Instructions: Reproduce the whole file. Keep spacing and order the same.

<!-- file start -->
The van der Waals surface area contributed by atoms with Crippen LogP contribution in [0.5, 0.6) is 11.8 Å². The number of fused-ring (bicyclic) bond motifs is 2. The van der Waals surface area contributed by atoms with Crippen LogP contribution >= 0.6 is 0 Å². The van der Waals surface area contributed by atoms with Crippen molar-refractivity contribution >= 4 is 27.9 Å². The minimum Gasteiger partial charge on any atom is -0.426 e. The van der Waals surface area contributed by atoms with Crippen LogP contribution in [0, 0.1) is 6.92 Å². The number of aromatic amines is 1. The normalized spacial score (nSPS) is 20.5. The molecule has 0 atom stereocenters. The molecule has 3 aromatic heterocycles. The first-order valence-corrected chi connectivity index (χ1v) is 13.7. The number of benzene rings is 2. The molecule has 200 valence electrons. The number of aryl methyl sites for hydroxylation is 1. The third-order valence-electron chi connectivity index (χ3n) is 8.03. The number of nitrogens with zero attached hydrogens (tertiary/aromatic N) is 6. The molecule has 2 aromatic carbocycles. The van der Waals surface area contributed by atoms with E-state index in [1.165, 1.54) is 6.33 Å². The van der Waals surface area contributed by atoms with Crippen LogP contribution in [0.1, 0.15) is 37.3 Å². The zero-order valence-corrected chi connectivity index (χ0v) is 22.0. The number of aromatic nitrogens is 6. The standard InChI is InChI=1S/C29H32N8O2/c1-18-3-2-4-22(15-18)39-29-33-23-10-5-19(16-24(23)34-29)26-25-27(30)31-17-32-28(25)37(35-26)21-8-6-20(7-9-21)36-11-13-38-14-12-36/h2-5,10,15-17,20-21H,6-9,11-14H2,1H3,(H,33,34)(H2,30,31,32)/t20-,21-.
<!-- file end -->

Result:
The van der Waals surface area contributed by atoms with Crippen LogP contribution in [0.5, 0.6) is 11.8 Å². The number of fused-ring (bicyclic) bond motifs is 2. The van der Waals surface area contributed by atoms with Crippen LogP contribution >= 0.6 is 0 Å². The van der Waals surface area contributed by atoms with Crippen molar-refractivity contribution >= 4 is 27.9 Å². The minimum Gasteiger partial charge on any atom is -0.426 e. The van der Waals surface area contributed by atoms with Crippen LogP contribution in [0, 0.1) is 6.92 Å². The number of aromatic amines is 1. The normalized spacial score (nSPS) is 20.5. The molecule has 0 atom stereocenters. The molecule has 3 aromatic heterocycles. The first-order valence-corrected chi connectivity index (χ1v) is 13.7. The number of benzene rings is 2. The molecule has 200 valence electrons. The number of aryl methyl sites for hydroxylation is 1. The third-order valence-electron chi connectivity index (χ3n) is 8.03. The number of nitrogens with zero attached hydrogens (tertiary/aromatic N) is 6. The molecule has 2 aromatic carbocycles. The van der Waals surface area contributed by atoms with E-state index in [1.165, 1.54) is 6.33 Å². The van der Waals surface area contributed by atoms with Crippen LogP contribution in [0.1, 0.15) is 37.3 Å². The zero-order valence-corrected chi connectivity index (χ0v) is 22.0. The number of aromatic nitrogens is 6. The standard InChI is InChI=1S/C29H32N8O2/c1-18-3-2-4-22(15-18)39-29-33-23-10-5-19(16-24(23)34-29)26-25-27(30)31-17-32-28(25)37(35-26)21-8-6-20(7-9-21)36-11-13-38-14-12-36/h2-5,10,15-17,20-21H,6-9,11-14H2,1H3,(H,33,34)(H2,30,31,32)/t20-,21-.